Reader, I want to assure you that I’m not telling you this story so I can enlist your pity or so you might feel inspired to egg my ex boyfriend’s car. The reason I feel it’s important to relinquish these memories on a public platform is because Christians don’t talk about sex. We’re told that God looks down upon premarital sex, so we all just turn a blind eye, pretend no one is doing it, and privately deal with our shame. I think a lot of people assume that God despises those that don’t wait until marriage; that He is disappointed with us or is even disgusted by us. I don’t think that’s true. I think He requests us to wait because He knows just how much it will hurt if we don’t. It hurts so bad. Oh my gosh it hurts. So. Bad. To feel like the rules were broken— my body was taken for granted and ruined when it was convenient and discarded when it wasn’t. Sex became such a dirty word for me after my ex left me. A sin that I willfully indulged in, hoping it would be the solution to the loneliness I refused to admit I was still experiencing. How could I have let someone get so close? How could I have been so stupid? Why didn’t I take my loneliness and longing for companionship to God? There were times when I would have done anything to go back and rewrite my story— protect my body and my heart and stay involved in the church instead of tossing that part of my life aside when it became clear that a Sunday spent in the second pew meant a Sunday I wouldn’t spend with my boyfriend. To offer another person the most vulnerable side of yourself and for them to cast it aside is comparable to having a door slammed directly in your face. You might have a different perspective or story, but I can only speak from my truth and that is how it feels for me.

And yet, the heartbreak that I experienced was somewhat sacred. When I understood that perhaps God wasn’t trying to condemn me but protect me, I suddenly felt closer to Him than ever. This rejection has helped me to see God’s wisdom and once again embrace my dependence on Him. It takes a lot of strength to finally accept that as flawed human beings, we are limited and sometimes we truly don’t know what’s best for us. Instead of letting that knowledge defeat you, you can take comfort in the fact that God does know what’s best and He is always, always looking out for your heart. God never said “follow your heart”… He said, “Protect it”.

I’m now going to say something that might be a little weird, but I feel that at this point I absolutely need to write an ode of appreciation to my ex boyfriend’s mother.

When looking back at hurtful memories it can be so easy to think, “Why did I have to go through that?” Surely a less complicated and drawn out route existed in which I could have learned the same lesson. However, I feel confident that I know exactly why it played out the way it did. The reason I had to go through almost two years of a damaging relationship with my ex was so I could have one very important conversation with his mom…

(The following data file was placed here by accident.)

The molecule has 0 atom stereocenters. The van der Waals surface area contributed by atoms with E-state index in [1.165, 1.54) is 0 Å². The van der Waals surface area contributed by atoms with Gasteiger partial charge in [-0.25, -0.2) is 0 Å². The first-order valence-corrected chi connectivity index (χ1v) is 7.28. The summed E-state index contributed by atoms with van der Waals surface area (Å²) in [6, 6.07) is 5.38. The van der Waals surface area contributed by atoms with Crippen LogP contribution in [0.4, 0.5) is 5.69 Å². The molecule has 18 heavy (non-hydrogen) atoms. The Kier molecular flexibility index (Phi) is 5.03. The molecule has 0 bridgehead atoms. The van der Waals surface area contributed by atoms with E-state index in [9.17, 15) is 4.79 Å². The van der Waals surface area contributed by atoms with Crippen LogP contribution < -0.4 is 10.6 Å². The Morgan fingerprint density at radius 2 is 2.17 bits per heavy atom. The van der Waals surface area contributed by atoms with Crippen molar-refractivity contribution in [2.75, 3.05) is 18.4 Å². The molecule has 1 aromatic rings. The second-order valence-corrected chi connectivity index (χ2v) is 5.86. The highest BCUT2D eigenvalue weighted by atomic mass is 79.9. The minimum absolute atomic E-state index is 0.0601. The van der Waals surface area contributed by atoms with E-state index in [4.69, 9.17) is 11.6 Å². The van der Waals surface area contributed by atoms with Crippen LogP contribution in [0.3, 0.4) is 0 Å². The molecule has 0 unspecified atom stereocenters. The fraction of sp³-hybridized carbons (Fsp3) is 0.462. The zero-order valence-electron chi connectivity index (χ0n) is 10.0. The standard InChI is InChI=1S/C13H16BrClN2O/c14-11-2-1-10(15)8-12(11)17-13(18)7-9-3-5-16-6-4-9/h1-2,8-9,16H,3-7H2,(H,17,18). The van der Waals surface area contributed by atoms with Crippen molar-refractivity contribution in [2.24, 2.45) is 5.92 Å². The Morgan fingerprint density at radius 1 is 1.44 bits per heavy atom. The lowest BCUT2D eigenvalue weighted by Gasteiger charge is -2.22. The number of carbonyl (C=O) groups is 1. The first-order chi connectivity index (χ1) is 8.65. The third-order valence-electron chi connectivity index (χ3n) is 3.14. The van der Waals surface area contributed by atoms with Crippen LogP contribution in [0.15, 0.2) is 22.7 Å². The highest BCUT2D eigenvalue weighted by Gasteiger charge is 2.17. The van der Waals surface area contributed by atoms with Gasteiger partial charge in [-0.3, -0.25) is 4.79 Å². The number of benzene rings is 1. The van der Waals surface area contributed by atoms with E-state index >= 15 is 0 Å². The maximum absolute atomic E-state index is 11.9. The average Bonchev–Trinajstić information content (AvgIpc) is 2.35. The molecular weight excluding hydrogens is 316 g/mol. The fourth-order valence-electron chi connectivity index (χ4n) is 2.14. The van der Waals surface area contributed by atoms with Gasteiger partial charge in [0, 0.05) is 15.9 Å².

It was about a month before we broke up when his mom came into town to watch him perform in a play. He was called to be at the theatre an hour before curtain, which left his mother and I with an hour to kill by ourselves. We ate the most delicious ice cream in Nashville– Jeni’s– and we chatted on a bench in front of the theatre. At first it was superficial surface-level stuff, but quickly the talk started to get more personal when she asked, “Is something wrong?” I suppose she could tell that I wasn’t pulling off my bright and bubbly routine as well as I had in the past. I told her I felt unbearably lonely because my boyfriend–her son– was never around due to rehearsal commitments and I basically had no other social outlet that was my own. It was true— I was working a job that I hated and all I would do is work and come home to the teeny, tiny bedroom I shared with him and sit and stare at the walls. Literally. My family was in another state and I had nothing to distract me from a sense of dread that told me that coming back to Nashville so I could be with my boyfriend was, perhaps, a mistake. She listened to me without judgement. I truly felt that she sympathized with me and understood my displacement. And then she told me something that I didn’t want to hear– she told me to go back to church. At first those words landed with a sensation equal to a kick in the gut. But after I listened to her tell me that yes, her friendships are wonderful and of course her family provides support, but that the only solid rock she has in her life that won’t disappoint her is Jesus… well, I knew wanted that too. If it weren’t for that conversation, I don’t think I would be sitting here today writing about how miraculous God’s love is.

I know that sounds crazy— well okay, call me crazy, but I know it to be true. I would endure those almost two whole years of an uphill struggle for love all over again knowing that on the other side of that bitter rejection is going to be a greater love story than I could have ever written in my dreams— the love of my creator and forever savior. While I was fighting for worthiness and blindly pursuing the acceptance of this man, God never gave up His pursuit of me.

Dear Judy,

Just like your son, I will never see or speak to you again, but in case you happen to be reading this right now— thank you. That conversation we had set the wheels in motion for me to fully embrace this new life where I am wholeheartedly loved and seen.

Dear God,

Thank you. It was all worth it so I could find my way back to you. No more doors slamming in my face. No more feelings of ruin or disgust. The doors are open, there’s a light shining through the frame… a better way of living is out there and this time I will not settle for less than your best.

Forever in gratitude,


10 Replies to “The Closed Door”

  1. God is always there for you for everyone. God is putting the desire in your heart to only accept the best because that is what he wants for you. You are a strong worthy woman. I am very proud of you and so excited for your future. God bless you Genes

    Liked by 1 person

  2. Thank you for sharing, it takes a lot of courage to do that. I want to send this verse to you…

    Romans 15:4 For everything that was written in the past was written to teach us, so that through the endurance taught in the Scriptures and the encouragement they provide we might have hope.

    Have faith, things will turn better.

    Liked by 1 person